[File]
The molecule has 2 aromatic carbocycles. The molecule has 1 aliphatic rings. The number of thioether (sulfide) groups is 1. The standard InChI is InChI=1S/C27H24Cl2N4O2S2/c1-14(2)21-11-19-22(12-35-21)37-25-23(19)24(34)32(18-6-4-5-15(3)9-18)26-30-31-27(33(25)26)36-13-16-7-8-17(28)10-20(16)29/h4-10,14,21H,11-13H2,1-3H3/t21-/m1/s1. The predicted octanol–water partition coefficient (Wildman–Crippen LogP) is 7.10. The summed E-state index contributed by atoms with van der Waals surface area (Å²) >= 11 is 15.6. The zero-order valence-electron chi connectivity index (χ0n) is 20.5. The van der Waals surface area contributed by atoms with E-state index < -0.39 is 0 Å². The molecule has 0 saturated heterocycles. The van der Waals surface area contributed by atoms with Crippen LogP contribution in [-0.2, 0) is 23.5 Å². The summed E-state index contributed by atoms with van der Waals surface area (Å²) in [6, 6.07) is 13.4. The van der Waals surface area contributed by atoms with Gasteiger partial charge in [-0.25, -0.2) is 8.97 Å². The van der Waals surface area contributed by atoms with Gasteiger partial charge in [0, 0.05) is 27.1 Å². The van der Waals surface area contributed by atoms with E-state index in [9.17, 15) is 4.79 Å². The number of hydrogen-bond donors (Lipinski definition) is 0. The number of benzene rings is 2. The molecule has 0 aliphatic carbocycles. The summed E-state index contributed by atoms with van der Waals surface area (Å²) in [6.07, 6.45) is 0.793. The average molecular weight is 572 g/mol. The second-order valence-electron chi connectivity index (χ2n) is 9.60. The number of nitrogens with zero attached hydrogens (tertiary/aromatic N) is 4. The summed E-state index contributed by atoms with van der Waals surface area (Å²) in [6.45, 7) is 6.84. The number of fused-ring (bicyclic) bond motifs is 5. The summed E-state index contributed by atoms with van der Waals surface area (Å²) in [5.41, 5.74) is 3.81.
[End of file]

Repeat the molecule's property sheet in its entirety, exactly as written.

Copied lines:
The molecule has 2 aromatic carbocycles. The molecule has 1 aliphatic rings. The number of thioether (sulfide) groups is 1. The standard InChI is InChI=1S/C27H24Cl2N4O2S2/c1-14(2)21-11-19-22(12-35-21)37-25-23(19)24(34)32(18-6-4-5-15(3)9-18)26-30-31-27(33(25)26)36-13-16-7-8-17(28)10-20(16)29/h4-10,14,21H,11-13H2,1-3H3/t21-/m1/s1. The predicted octanol–water partition coefficient (Wildman–Crippen LogP) is 7.10. The summed E-state index contributed by atoms with van der Waals surface area (Å²) >= 11 is 15.6. The zero-order valence-electron chi connectivity index (χ0n) is 20.5. The van der Waals surface area contributed by atoms with E-state index < -0.39 is 0 Å². The molecule has 0 saturated heterocycles. The van der Waals surface area contributed by atoms with Crippen LogP contribution in [-0.2, 0) is 23.5 Å². The summed E-state index contributed by atoms with van der Waals surface area (Å²) in [6, 6.07) is 13.4. The van der Waals surface area contributed by atoms with Gasteiger partial charge in [-0.25, -0.2) is 8.97 Å². The van der Waals surface area contributed by atoms with Gasteiger partial charge in [0, 0.05) is 27.1 Å². The van der Waals surface area contributed by atoms with E-state index in [9.17, 15) is 4.79 Å². The number of hydrogen-bond donors (Lipinski definition) is 0. The number of benzene rings is 2. The molecule has 0 aliphatic carbocycles. The summed E-state index contributed by atoms with van der Waals surface area (Å²) in [6.07, 6.45) is 0.793. The average molecular weight is 572 g/mol. The second-order valence-electron chi connectivity index (χ2n) is 9.60. The number of nitrogens with zero attached hydrogens (tertiary/aromatic N) is 4. The summed E-state index contributed by atoms with van der Waals surface area (Å²) in [6.45, 7) is 6.84. The number of fused-ring (bicyclic) bond motifs is 5. The summed E-state index contributed by atoms with van der Waals surface area (Å²) in [5.41, 5.74) is 3.81.